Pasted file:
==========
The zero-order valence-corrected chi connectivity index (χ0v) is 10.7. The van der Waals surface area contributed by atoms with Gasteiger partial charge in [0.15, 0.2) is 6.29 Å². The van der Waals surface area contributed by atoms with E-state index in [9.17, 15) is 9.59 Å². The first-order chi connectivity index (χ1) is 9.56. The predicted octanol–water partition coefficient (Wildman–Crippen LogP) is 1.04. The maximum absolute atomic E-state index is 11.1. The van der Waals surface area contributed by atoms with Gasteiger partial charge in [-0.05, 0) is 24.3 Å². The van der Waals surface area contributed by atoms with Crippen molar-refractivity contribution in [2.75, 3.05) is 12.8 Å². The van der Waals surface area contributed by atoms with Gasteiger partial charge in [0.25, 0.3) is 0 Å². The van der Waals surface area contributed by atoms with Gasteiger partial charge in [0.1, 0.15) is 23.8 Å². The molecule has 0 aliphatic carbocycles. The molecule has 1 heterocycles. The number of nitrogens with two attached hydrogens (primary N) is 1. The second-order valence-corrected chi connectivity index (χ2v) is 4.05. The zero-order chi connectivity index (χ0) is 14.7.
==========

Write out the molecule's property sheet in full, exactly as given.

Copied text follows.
The zero-order valence-corrected chi connectivity index (χ0v) is 10.7. The van der Waals surface area contributed by atoms with Gasteiger partial charge in [0.15, 0.2) is 6.29 Å². The van der Waals surface area contributed by atoms with E-state index in [9.17, 15) is 9.59 Å². The first-order chi connectivity index (χ1) is 9.56. The predicted octanol–water partition coefficient (Wildman–Crippen LogP) is 1.04. The maximum absolute atomic E-state index is 11.1. The van der Waals surface area contributed by atoms with Gasteiger partial charge in [-0.05, 0) is 24.3 Å². The van der Waals surface area contributed by atoms with Crippen molar-refractivity contribution in [2.75, 3.05) is 12.8 Å². The van der Waals surface area contributed by atoms with Gasteiger partial charge in [0.25, 0.3) is 0 Å². The van der Waals surface area contributed by atoms with Gasteiger partial charge in [0.1, 0.15) is 23.8 Å². The molecule has 0 aliphatic carbocycles. The molecule has 1 heterocycles. The number of nitrogens with two attached hydrogens (primary N) is 1. The second-order valence-corrected chi connectivity index (χ2v) is 4.05. The zero-order chi connectivity index (χ0) is 14.7.